Inspired Living: February 2022

I see you

Roxanne Henke

“Sometimes, my friend and I pretend we’re popular,” my 10-year-old granddaughter’s clear voice spoke into the warm summer afternoon. There was no offense. Just fact.

Her words stopped me. What? My just-out-of-fourth-grade granddaughter was worried about being popular? She wasn’t popular? I might have to march over to her school and…

What I really said was, “How do you pretend you’re popular?”

She sat up straight. “Mindi and I walk around at recess and…” With one hand, she tossed her long, blonde hair over her shoulder, stuck her nose a bit into the air, blinked her ice-blue eyes and said (in a “Valley Girl” voice), “We are soooo popular. Yes, we are.”

Simone and I laughed, but I was hurting for her. I couldn’t imagine my lively and funny granddaughter not being popular. Really? There was already a pecking order for a bunch of 10-year-old girls?

I do have a memory of what it feels like to not be popular. Maybe that’s why my heart hurt for her.

Let me set the stage by telling you I was voted “most popular” my senior year of high school. I was a cheerleader, a student council representative and homecoming queen. I’m guessing those who went to school with me would roll their eyes if I said I knew what “unpopular” felt like. But, here’s the rest of the story.

My dad battled cancer most of my childhood. His Mayo Clinic doctors felt he would fare better if he spent winters in a warm climate. The year he was diagnosed (when I was 10 years old), we spent January to March in Los Angeles, Calif. All I remember of that stint was completely missing learning “fractions” during the back-and-forth across the country. Dad must have felt better for a couple years, but we packed up and went to Phoenix, Ariz., for three months when I was in eighth grade. And that is where my nightmare began.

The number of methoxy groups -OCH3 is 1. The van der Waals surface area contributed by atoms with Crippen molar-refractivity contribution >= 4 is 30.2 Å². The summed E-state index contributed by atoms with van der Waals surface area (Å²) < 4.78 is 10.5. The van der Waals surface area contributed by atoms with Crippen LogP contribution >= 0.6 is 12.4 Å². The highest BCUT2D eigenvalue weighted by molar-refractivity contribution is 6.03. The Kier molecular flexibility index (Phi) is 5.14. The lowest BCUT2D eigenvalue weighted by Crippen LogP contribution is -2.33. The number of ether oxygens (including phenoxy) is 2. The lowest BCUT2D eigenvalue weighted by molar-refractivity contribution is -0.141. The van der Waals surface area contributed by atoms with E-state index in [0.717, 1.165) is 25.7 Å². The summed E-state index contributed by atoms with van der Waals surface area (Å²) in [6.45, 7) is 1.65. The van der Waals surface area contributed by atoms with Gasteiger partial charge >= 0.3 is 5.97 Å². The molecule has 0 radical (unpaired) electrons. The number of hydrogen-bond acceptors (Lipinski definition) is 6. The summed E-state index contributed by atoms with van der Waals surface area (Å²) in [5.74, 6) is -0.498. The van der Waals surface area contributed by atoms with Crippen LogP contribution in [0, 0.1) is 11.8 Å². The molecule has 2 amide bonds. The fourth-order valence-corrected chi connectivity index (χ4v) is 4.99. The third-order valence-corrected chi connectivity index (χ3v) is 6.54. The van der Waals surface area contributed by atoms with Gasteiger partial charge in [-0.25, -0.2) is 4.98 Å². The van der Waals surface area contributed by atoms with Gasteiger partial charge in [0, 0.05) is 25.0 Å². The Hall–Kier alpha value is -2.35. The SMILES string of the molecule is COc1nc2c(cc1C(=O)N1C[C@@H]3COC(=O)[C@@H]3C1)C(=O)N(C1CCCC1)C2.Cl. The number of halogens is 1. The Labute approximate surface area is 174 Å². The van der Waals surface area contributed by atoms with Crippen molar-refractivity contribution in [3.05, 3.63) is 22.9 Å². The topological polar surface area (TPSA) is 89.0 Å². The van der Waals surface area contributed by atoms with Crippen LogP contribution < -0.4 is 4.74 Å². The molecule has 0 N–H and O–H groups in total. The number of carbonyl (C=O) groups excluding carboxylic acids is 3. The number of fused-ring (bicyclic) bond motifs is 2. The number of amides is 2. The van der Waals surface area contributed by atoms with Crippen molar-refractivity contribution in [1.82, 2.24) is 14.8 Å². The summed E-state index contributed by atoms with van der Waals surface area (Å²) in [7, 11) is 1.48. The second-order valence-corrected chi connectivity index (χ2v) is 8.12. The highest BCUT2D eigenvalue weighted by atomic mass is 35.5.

If you’ve ever attended a small school (like I did in North Dakota), you know when a “new kid” comes to class, everyone wants to be a friend.

So, my first morning in my new school, I arrived early and met the teacher, who sat me in the front row. I watched the clock with nervous, but excited, anticipation, waiting for the bell to ring. Ready to meet a whole bunch of new best friends.

The bell rang. With a smile, I turned toward the door. A group of boys, led by a tall, strapping, cute guy, took a few steps into the room, stopped in their tracks and stared at me. The guy in front rolled his eyes and said (loud enough for everyone to hear), “Not another migrant kid.”

Coming from North Dakota, I didn’t even know what a “migrant kid” was. They pegged me as a kid of the workers who follow the crop cycle. Which, apparently, put me “out” of the “in” group. In a sense, I was a “migrant kid.” I was only going to be there three months. They were used to “migrant kids” dropping in and out of their classes. Why bother to make a friend who was just going to leave again?

Everyone ignored me. In eighth grade, we were too old for recess, but physical education class was the equivalent. I remember participating in tetherball, which I’d never played before. It turned out I was good at it, mostly because I was taller than most of the other girls. Even that didn’t get me noticed.

But, getting noticed was the last thing I wanted. On the way from North Dakota, I’d worn what we called a “bench-warmer” coat. It was knee-length, navy blue, with a zip-out lining. After that first day, I zipped out the lining and wore that coat like an invisibility cloak every single day.

Attending that school was like being in a foreign country where I didn’t know the language. I was used to knowing all my classmates, to laughing, and going to ballgames and birthday parties. Instead, I spent my days in silence. Sitting alone at lunch. All I wanted to do was disappear. Get through the day and go home.

The end of March couldn’t come fast enough. Two weeks before we were to leave, my mom sewed me a trendy paisley skirt with a matching jacket. She begged me to wear it to school, without my coat over the top. Why not? I was going to be leaving anyway, so I wore it. Guess what? That cute guy walked to my desk and said, “You’re kind of cute.” He invited me to a party. I went. Just like that, I was a little bit popular.

Then I left.

What did I learn? I learned being invisible is an awful feeling. Being alone is lonely. I learned it doesn’t take much to make others feel “seen.” A smile. A “hello” as you pass in the hall. A compliment. “You’re kind of cute.” I think learning that lesson in eighth grade served me well. (God wastes nothing.) Noticing others takes not much effort at all, and you gain friends and respect in return. And if “popular” is even important, “seeing others” is the ticket.

Roxanne (Roxy) Henke lives in rural North Dakota and tries to pass out compliments as if they are candy in a parade. She is the author of eight novels. You can contact her at